On a hot, sunny day, the temperature on the surface of a traditional black roof can be more than 50 degrees Fahrenheit (10 degrees Celsius) warmer than the surrounding air temperature [source: Department of Energy ]. When you imagine that sweltering rooftop next to another, and another, and another, it's no surprise that the air in a large city with block after block of dark, heat absorbing rooftops can often be 6 to 8 Fahrenheit degrees hotter than surrounding areas [source: Heat Island Group].
Even in rural and suburban neighborhoods, the heat absorbed by a traditional roof on a sunny day raises temperatures inside the house, contributing to higher air conditioning requirements, higher energy costs, and more discomfort on hot days for anyone without air conditioning. Fortunately, the remedy for all this extra heat is relatively low-tech, low-cost, and increasingly easy to find: it's called a cool roof.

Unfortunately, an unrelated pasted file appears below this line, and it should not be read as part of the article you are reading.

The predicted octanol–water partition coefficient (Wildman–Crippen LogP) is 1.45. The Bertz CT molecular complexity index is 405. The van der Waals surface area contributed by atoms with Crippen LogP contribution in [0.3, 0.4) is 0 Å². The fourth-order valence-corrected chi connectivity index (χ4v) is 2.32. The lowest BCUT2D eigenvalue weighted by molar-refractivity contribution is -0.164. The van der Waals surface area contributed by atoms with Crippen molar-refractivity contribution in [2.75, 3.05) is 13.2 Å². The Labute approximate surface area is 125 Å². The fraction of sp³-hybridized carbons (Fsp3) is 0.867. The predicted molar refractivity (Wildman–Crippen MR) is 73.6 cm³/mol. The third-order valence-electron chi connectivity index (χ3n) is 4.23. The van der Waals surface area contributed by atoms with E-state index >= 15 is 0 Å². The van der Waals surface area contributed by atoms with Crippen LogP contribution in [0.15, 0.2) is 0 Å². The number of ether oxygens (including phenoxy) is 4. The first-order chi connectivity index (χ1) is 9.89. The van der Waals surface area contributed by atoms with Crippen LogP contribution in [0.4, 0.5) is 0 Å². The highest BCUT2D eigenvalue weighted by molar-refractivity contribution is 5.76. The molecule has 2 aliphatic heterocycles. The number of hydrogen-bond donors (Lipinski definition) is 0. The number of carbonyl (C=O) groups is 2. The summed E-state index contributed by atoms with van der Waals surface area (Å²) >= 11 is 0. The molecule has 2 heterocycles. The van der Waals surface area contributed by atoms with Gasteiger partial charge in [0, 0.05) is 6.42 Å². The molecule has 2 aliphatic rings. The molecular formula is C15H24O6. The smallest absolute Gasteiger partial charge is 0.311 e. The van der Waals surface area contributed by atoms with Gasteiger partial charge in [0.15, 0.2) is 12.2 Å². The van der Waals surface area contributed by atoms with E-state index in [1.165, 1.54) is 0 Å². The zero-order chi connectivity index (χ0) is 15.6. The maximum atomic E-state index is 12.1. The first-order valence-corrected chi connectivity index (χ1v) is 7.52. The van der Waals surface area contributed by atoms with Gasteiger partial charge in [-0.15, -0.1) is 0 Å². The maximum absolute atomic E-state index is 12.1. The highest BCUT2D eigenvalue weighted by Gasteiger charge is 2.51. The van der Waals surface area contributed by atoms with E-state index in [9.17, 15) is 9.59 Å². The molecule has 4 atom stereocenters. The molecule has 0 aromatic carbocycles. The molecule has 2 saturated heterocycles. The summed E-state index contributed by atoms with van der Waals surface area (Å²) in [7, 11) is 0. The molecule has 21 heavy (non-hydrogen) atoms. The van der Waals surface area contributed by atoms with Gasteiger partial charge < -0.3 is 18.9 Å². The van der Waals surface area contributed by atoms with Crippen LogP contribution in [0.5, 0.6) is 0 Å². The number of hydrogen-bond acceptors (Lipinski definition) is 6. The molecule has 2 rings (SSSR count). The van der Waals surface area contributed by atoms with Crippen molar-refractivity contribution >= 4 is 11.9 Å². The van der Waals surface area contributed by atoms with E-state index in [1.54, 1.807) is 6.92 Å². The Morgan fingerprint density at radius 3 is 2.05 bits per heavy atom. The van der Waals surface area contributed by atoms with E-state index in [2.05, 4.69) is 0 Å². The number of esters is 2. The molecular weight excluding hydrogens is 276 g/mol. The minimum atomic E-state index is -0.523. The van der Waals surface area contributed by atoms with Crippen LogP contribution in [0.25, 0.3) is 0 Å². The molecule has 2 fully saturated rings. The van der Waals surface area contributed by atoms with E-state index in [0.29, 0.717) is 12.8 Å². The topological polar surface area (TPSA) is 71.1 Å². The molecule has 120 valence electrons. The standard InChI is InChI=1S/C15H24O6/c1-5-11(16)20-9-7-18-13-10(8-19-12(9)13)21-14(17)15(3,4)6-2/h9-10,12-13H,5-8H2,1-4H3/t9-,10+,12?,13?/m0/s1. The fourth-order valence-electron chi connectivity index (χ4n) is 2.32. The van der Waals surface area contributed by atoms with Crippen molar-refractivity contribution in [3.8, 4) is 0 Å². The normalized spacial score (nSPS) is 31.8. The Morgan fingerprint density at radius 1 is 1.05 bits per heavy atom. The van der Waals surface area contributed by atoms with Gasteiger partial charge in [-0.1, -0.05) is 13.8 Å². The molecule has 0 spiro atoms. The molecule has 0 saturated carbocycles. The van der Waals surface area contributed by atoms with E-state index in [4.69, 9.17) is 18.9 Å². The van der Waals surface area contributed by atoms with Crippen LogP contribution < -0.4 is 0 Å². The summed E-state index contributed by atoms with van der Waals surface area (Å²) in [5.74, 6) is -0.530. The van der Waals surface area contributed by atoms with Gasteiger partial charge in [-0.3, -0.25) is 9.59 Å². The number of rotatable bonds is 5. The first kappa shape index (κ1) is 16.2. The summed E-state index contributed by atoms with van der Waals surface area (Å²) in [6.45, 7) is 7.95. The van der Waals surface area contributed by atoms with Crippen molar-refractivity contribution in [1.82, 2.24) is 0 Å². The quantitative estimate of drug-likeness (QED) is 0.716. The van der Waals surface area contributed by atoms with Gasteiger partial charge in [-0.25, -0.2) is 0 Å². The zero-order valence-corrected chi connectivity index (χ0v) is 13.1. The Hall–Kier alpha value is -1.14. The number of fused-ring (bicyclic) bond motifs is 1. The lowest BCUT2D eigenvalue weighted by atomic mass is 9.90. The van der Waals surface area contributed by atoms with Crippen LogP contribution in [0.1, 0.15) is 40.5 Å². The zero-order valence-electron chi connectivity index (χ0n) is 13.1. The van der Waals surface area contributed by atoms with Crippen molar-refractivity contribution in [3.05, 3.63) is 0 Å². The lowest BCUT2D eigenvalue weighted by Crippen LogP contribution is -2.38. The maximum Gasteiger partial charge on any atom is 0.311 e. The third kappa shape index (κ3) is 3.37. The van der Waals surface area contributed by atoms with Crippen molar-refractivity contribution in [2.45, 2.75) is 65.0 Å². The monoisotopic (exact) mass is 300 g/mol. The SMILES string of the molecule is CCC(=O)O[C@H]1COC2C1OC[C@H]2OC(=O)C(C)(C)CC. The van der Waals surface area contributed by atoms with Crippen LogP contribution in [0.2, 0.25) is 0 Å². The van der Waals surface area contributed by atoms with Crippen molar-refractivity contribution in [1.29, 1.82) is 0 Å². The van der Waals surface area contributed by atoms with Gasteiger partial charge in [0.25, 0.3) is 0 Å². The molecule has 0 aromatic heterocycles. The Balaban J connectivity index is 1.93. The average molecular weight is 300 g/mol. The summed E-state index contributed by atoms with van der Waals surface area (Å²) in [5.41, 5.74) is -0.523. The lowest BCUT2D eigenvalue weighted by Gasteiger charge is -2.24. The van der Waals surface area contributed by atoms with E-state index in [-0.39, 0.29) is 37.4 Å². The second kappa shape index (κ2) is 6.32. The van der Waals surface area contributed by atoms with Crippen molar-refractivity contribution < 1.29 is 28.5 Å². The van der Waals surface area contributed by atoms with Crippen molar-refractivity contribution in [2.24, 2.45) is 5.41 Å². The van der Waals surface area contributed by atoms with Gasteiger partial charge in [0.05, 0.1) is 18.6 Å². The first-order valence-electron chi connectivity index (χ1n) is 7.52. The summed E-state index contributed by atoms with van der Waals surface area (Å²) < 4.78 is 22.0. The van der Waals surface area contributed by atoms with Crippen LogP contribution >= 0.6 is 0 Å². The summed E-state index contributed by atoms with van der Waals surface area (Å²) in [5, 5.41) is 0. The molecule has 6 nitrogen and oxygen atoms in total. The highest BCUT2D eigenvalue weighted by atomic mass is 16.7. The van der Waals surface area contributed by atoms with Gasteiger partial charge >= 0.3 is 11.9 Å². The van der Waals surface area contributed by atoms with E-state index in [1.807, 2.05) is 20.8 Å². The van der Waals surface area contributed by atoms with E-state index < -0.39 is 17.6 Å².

A cool roof is a roof designed to maintain a lower surface temperature in bright sunshine than a traditional roof [source: Department of Energy]. The surface of a cool roof reflects more sunlight and releases more heat than a so-called hot or dark roof. While the term "cool roof" is sometimes used to describe any roofing surface that is cooler than a standard rooftop, green certification programs such as LEED, Energy Star, the U.S. Green Building Council, and the Department of Energy Building Technology Program base their respective cool-roof credentials on a roofing material's ability to reflect the sun (solar reflectance) and release absorbed heat (emissivity). The higher the solar reflectance and emissivity (on a scale from 0 to 1), the cooler the roof.
Ready to save money, conserve energy, and cool the planet by turning your old, hot roof into a cool roof? Read on to discover 10 ways to cool your roof!